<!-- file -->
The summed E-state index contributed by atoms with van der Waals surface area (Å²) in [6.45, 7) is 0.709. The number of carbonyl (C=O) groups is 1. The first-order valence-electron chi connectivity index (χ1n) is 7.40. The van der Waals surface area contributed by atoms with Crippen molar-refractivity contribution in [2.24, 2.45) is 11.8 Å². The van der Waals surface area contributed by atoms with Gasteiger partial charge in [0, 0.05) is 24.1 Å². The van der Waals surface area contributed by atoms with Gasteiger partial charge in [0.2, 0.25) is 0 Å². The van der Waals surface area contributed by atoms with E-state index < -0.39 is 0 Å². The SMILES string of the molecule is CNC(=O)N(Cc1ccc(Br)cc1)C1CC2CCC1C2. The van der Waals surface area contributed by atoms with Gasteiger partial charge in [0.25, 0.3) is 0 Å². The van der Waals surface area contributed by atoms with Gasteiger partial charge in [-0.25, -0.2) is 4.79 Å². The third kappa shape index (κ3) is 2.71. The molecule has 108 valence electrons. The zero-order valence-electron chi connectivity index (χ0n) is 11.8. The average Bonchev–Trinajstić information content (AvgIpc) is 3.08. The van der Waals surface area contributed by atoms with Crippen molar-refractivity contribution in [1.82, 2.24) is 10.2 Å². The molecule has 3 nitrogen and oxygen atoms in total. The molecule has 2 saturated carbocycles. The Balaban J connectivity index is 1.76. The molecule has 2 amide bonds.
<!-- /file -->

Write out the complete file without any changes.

The summed E-state index contributed by atoms with van der Waals surface area (Å²) in [6.45, 7) is 0.709. The number of carbonyl (C=O) groups is 1. The first-order valence-electron chi connectivity index (χ1n) is 7.40. The van der Waals surface area contributed by atoms with Crippen molar-refractivity contribution in [2.24, 2.45) is 11.8 Å². The van der Waals surface area contributed by atoms with Gasteiger partial charge in [0, 0.05) is 24.1 Å². The van der Waals surface area contributed by atoms with Gasteiger partial charge in [0.2, 0.25) is 0 Å². The van der Waals surface area contributed by atoms with E-state index < -0.39 is 0 Å². The SMILES string of the molecule is CNC(=O)N(Cc1ccc(Br)cc1)C1CC2CCC1C2. The van der Waals surface area contributed by atoms with Gasteiger partial charge in [0.25, 0.3) is 0 Å². The van der Waals surface area contributed by atoms with Gasteiger partial charge in [-0.25, -0.2) is 4.79 Å². The third kappa shape index (κ3) is 2.71. The molecule has 108 valence electrons. The zero-order valence-electron chi connectivity index (χ0n) is 11.8. The average Bonchev–Trinajstić information content (AvgIpc) is 3.08. The van der Waals surface area contributed by atoms with Crippen molar-refractivity contribution in [1.82, 2.24) is 10.2 Å². The molecule has 3 nitrogen and oxygen atoms in total. The molecule has 2 saturated carbocycles. The Balaban J connectivity index is 1.76. The molecule has 2 amide bonds.